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Senator BENNETT. The second question you have already discussed is this matter of duplicate inspection.
The third question:“A wide variance in the application of minimum property or construction requirements."
Now that, I guess, has already been discussed, also, in the question on inspection.
Mr. King. I would say again as to that we have endeavored to encourage wider use of local builders' groups to iron out those difficulties, both with VA and FHA offices.
For example, and this is a homely example that I have given before, in row housing in the District of Columbia the requirement of the FHA MPR booklet used by both VA and FHA was that beam ends should not abut. Where you have abutting beam ends, you have additional fire hazards. Builders were constantly abutting beam ends. VA was disallowing those units or at least penalizing them. VA threatened to disallow them. Builders did not want to face the added cust of staggering beam ends. As a result of one of these committee actions, both groups stated what they had to have and it was found that VÁ could permit the abutting of beam ends if you put insulation between them, or a slate insert, concreted or cemented in.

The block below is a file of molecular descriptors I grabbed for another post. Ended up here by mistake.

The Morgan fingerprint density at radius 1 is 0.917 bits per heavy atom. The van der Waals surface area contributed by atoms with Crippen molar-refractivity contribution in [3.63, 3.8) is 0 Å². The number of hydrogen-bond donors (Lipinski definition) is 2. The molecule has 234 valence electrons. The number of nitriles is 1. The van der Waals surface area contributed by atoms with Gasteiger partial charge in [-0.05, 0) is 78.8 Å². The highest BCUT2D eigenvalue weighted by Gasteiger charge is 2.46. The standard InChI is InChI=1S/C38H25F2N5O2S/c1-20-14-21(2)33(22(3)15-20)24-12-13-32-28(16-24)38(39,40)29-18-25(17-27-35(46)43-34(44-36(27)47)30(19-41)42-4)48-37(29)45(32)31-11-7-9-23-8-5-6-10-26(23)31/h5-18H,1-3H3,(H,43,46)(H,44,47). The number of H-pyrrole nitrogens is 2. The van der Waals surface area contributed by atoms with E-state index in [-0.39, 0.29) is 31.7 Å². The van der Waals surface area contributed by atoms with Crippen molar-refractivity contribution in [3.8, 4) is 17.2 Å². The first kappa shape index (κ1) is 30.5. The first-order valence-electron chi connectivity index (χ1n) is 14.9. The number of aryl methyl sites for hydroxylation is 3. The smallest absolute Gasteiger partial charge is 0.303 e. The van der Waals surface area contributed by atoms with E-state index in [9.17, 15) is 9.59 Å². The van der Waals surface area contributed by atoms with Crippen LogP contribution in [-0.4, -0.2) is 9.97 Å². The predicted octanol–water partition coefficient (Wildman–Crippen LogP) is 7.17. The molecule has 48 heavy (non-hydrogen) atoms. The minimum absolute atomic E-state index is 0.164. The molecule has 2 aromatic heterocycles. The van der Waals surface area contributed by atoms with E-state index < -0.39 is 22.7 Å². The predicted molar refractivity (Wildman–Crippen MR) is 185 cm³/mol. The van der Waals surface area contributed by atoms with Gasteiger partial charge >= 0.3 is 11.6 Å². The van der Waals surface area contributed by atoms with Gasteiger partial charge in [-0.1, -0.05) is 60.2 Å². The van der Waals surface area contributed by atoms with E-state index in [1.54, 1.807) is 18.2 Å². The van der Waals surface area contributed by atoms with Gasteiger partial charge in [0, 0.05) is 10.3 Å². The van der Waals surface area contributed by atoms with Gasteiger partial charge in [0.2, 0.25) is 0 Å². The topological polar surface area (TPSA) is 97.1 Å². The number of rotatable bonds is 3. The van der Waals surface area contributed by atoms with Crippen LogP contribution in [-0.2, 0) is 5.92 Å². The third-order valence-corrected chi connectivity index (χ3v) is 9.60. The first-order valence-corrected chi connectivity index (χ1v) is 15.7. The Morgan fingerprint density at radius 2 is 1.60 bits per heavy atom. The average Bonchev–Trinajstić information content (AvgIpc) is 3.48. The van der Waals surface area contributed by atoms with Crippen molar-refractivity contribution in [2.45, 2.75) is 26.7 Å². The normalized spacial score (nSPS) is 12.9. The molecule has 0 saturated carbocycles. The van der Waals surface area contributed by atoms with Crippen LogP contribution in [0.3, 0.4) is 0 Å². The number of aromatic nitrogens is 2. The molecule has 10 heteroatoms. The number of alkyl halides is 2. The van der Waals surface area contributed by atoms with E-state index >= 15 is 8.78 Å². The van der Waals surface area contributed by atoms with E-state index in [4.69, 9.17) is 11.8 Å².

Now, that is a homely example of how both sides, the builder and the VA-and the FHA—it was the FHA standard we were discussing—have a point they must gain. But by sitting down on a local basis—and we can't do this for the whole country, nationally, in the central office—we don't have that many people—sitting down locally and both being reasonable, most of the things that occasioned this point No. 3 you have read from can be eliminated.
Senator BENNETT. No. 4 suggests a difference in determination of improved lot values, and construction cost estimates. In other words, that goes to the question of different levels or varieties of appraisals.
Mr. King. Well, I do not want to downplay the significance of that No. 4, there, Mr. Chairman, but basically, that simply means that VA is not allowing high enough reasonable value for the proposed building. We have many appeals coming into Washington, from such valuations. We find in very few cases that our field office has undervalued property as to which the complaint is made. There may be some cases—there would be bound to be some cases, because we are dealing in the realm of judgment, here.
We do have a cost system which we have had in effect some 3 or 4 years, in which we keep current on every element of local building costs. We do endeavor to fix lot values in line with comparative current values in a given locality.
Senator BENNETT. Does VA and FHA, do each of the agencies independently attempt to keep a complete schedule of costs in all the localities of the United States?